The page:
In addition to the land owned by Fisher Sand and Gravel, there is another parcel just south of it, the former McIlhenny property. Now owned by the Sandia Pueblo, it borders I-25 and the Pueblo lands to the south. At one time it was zoned for mining, but as it has not been used for that purpose for decades, the zoning should have reverted to default zoning Rural Residential Agricultural (RRA). Yet the County still considers this land to be zoned for mining, which means that in the future it could be put to that use, affecting a number of residences in the southern part of Placitas.

We also recently learned that Mt. Adams purchased the land parcel just south of the Lafarge operation, a 160-acre parcel annexed to the Town of Bernalillo, which the previous owner tried unsuccessfully to get zoned for apartment buildings. Of course, our concern is that Mt. Adams might be considering expanding mining into that parcel, or for other mining-related uses such as access roads.

It is time for the community to get behind the county’s efforts to hold the mining operators to the terms of their agreements and to work towards a certain end of mining activity in the Placitas area.

The public is invited to attend the ES-CA General Meeting on June 8, from 2:00 p.m. to 4:00 p.m., at the Placitas Community Center, where this will be one of the discussion topics.


Eastern Sandoval Citizens Association

Chris Daul, ES-CA

The Eastern Sandoval Citizens Association (ES-CA) will hold their General Meeting on June 8 at the Placitas Community Center on Camino de las Huertas, from 2:00 to 4:00 p.m. All residents are invited to attend. Major topics to be discussed include the proposed BLM Pipeline, the BLM land use proposal, mining operations, and other topics of interest to residents.

The Eastern Sandoval Citizens Association was formed in 2011 as a watchdog organization to monitor actions by the various governmental agencies that affect Placitas and nearby communities east of I-25, and their residents. ES-CA is composed of residents of Placitas, who volunteer their time and effort to attend governmental meetings, interact with government officials, and communicate what is going on to the rest of the residents.

ES-CA worked to remove Placitas from ESCAFCA and thus helped reduce taxes. ES-CA was also instrumental in closing down the Fisher operation and is working with Sandoval County officials to enforce zoning laws in relation to the LaFarge Gravel mine. We are monitoring the BLM Resource Management Plan and have submitted comments. ES-CA is fighting hard to keep additional mining out of the Placitas area.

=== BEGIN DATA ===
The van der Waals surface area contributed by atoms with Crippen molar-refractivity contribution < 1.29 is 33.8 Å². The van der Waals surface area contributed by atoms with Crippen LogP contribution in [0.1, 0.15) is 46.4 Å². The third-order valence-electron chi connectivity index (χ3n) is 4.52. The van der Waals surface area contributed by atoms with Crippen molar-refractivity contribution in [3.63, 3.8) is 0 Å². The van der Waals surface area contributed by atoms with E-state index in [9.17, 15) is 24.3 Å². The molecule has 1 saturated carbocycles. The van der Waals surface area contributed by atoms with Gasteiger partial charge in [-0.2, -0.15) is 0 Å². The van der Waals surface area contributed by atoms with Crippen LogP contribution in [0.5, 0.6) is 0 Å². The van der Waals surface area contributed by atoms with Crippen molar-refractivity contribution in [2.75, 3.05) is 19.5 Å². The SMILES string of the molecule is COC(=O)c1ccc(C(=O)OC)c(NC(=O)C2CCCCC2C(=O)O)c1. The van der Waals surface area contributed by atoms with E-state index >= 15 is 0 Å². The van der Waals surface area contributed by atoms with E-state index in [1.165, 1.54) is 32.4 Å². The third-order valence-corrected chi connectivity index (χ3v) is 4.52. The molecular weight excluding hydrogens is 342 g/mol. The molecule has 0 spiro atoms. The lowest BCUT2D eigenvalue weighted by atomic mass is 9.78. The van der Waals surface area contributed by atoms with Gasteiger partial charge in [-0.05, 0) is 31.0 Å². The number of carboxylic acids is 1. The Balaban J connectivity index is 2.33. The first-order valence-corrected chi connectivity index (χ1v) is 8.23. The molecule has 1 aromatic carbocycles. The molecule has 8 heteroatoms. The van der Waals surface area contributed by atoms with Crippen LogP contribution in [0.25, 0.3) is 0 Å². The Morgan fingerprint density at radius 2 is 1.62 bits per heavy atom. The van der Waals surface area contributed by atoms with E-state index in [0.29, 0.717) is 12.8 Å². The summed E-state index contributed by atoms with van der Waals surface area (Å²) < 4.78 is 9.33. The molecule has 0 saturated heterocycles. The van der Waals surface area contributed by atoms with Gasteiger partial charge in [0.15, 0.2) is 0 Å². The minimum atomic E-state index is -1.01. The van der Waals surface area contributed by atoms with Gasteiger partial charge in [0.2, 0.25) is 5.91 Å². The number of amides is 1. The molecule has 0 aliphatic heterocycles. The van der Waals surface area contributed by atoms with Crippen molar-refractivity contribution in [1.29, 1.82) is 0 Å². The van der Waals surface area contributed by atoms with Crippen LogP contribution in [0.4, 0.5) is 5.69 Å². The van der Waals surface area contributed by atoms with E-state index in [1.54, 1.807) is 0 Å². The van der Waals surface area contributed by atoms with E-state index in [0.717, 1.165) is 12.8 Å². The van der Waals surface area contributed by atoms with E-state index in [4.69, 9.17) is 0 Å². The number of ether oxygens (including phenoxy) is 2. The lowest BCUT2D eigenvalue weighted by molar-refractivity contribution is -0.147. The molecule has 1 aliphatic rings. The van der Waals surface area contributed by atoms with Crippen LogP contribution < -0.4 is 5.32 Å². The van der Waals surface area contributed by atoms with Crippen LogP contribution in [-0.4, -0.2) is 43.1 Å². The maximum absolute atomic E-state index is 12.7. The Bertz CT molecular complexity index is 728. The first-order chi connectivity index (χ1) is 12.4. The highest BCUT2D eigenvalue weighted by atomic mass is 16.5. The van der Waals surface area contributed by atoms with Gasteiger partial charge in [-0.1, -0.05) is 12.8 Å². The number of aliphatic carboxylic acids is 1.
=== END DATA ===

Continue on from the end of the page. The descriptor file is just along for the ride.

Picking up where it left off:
In addition, ES-CA is addressing the safety issues presented by the gas pipeline that is proposed to use existing pipes running through Placitas and adjacent BLM lands. The proposal will increase the volume and pressure of gas in the current pipeline, and presents a number of safety concerns for residents of Placitas. We are in communication with BLM, the Governor’s office, and our elected State and Federal officials, but we need everyone’s help to ensure that this project is done in a safe manner that protects our residents, our property, and our property values.

ES-CA is your community watchdog organization. We hope that you will join us and become involved in protecting your community. Go to www.es-ca.org for more information about what we are doing for you, and how you can help.


Medicinal plants field trip planned

—Joan Fenicle, Las Placitas Association

Las Placitas Association invites the public on a field trip to B. Ruppe Drugstore at 807 Fourth Street SW in Albuquerque on Saturday, June 15 at 10:00 a.m. Founded in 1883, this store has been dispensing remedios for 130 years in Barelas. You will see hundreds of dried herbs in packages and boxes in the store and the smells may be familiar like lavender, or new to you like osha, lizard tail root and sunflower of the dead. Herbalist Maclovia Sanchez y Zamora will talk about the medicinal use of the herbs and answer questions. Just down the street is the Barelas Coffee House, a great spot for a “chili fix.” To register, call 771-4007 or email: joanf41@gmail.com. Carpooling opportunities are likely to be available.